Denisha Jones

Director, Art of Teaching Program

BS in Early Childhood Education and Certificate in Nonprofit Leadership from the University of the District of Columbia; PhD. in Curriculum and Instruction from Indiana University and JD from the University of the District of Columbia. Previous to Sarah Lawrence, Denisha was at Trinity Washington University, first in the College of Arts and Sciences as Assistant Professor and Program Chair for undergraduate elementary and early childhood programs and, most recently, in the School of Education as Director of Teacher Education and Assistant Professor. Prior to her work at Trinity Washington, Denisha was a lecturer and faculty member at Howard University and Grossmont College; the Preschool Director and faculty member at MiraCosta College; an Associate Instructor/ University Supervisor/ Field Experience Supervisor in the Curriculum and Instruction Department at Indiana University Bloomington and a Kindergarten teacher at the Peabody Early Childhood Learning Center. SLC 2019–

Graduate Courses 2021-2022

MSEd Art of Teaching

Children, Families, and Identity

Advanced, Large seminar—Spring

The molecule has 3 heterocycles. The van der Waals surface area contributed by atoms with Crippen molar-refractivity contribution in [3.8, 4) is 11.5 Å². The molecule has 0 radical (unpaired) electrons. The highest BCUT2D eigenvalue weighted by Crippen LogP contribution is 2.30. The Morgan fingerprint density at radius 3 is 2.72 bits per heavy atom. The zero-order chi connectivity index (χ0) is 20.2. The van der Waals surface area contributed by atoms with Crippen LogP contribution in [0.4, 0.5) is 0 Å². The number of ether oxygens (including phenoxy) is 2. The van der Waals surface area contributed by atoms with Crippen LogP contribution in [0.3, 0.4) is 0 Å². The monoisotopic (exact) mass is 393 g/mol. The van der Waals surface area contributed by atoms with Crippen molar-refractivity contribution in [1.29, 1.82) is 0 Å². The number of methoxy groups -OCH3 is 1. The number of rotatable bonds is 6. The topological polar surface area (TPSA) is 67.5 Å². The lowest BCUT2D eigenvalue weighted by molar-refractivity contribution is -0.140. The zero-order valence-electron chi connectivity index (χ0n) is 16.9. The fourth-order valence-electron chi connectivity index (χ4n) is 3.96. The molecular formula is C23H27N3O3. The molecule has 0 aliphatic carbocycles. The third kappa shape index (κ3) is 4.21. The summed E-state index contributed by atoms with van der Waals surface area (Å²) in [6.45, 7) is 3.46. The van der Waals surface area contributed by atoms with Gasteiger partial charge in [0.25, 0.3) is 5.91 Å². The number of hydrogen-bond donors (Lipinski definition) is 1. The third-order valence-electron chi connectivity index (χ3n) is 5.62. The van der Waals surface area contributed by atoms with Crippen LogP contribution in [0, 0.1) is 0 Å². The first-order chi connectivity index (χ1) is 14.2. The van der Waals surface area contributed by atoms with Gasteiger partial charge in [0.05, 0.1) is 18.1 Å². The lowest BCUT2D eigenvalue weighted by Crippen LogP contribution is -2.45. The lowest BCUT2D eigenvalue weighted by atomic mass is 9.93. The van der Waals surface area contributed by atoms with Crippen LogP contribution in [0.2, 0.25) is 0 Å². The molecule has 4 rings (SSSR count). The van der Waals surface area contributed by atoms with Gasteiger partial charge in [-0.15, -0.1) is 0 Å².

Many factors contribute to the socialization of children. Teachers’ understandings of family culture and the interconnections between identity and learning are crucial to children's success in the classroom and central to the content of this course. We will study how families affect the development of children, for no other unit of analysis more richly displays gender, social, and cultural factors and their influence on individual behavior and development. Today, children spend more time than ever before in early childhood programs and grade schools. We will investigate how families and schools provide a framework for the exploration of the social world and socialize children according to cultural norms. Adverse childhood experiences, trauma, and learning are intertwined in the context of the child’s social, emotional, intellectual, and physical development. In order for teachers to be equipped to help their students in the areas of stress regulation and safety, we will review the impact of toxic stress as well as the range of environmental factors that inhibit children’s development and learning (including poverty and violence). We will also examine racial and gender identity development in young children. Through readings and case-study analyses, students will explore the importance of teachers’ understanding of the complexities of the lives of children and families in order to better prepare for the challenges of the classroom.

Faculty

Foundations of Education

Intermediate, Large seminar—Fall